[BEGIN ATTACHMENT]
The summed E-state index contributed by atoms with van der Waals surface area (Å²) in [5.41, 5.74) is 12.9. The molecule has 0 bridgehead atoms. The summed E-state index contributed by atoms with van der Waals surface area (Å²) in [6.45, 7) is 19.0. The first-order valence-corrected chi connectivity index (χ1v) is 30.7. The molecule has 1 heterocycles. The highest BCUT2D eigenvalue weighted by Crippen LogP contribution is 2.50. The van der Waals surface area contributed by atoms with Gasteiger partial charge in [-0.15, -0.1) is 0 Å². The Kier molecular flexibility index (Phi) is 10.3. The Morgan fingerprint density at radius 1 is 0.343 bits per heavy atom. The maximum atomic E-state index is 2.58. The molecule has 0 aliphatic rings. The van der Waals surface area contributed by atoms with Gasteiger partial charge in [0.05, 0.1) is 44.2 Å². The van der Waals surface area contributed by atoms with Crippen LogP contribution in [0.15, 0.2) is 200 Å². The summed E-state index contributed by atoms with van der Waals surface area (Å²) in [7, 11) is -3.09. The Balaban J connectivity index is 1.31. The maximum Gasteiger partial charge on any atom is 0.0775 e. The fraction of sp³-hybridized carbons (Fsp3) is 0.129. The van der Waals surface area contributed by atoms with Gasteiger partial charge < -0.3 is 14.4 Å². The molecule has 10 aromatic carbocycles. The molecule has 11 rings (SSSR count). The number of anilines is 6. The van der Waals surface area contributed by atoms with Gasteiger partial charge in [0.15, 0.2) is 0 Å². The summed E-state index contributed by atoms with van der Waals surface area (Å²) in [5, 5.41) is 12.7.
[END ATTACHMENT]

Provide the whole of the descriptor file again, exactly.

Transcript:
The summed E-state index contributed by atoms with van der Waals surface area (Å²) in [5.41, 5.74) is 12.9. The molecule has 0 bridgehead atoms. The summed E-state index contributed by atoms with van der Waals surface area (Å²) in [6.45, 7) is 19.0. The first-order valence-corrected chi connectivity index (χ1v) is 30.7. The molecule has 1 heterocycles. The highest BCUT2D eigenvalue weighted by Crippen LogP contribution is 2.50. The van der Waals surface area contributed by atoms with Gasteiger partial charge in [-0.15, -0.1) is 0 Å². The Kier molecular flexibility index (Phi) is 10.3. The Morgan fingerprint density at radius 1 is 0.343 bits per heavy atom. The maximum atomic E-state index is 2.58. The molecule has 0 aliphatic rings. The van der Waals surface area contributed by atoms with Gasteiger partial charge in [0.05, 0.1) is 44.2 Å². The van der Waals surface area contributed by atoms with Crippen LogP contribution in [0.15, 0.2) is 200 Å². The summed E-state index contributed by atoms with van der Waals surface area (Å²) in [7, 11) is -3.09. The Balaban J connectivity index is 1.31. The maximum Gasteiger partial charge on any atom is 0.0775 e. The fraction of sp³-hybridized carbons (Fsp3) is 0.129. The van der Waals surface area contributed by atoms with Gasteiger partial charge < -0.3 is 14.4 Å². The molecule has 10 aromatic carbocycles. The molecule has 11 rings (SSSR count). The number of anilines is 6. The van der Waals surface area contributed by atoms with Gasteiger partial charge in [0.15, 0.2) is 0 Å². The summed E-state index contributed by atoms with van der Waals surface area (Å²) in [5, 5.41) is 12.7.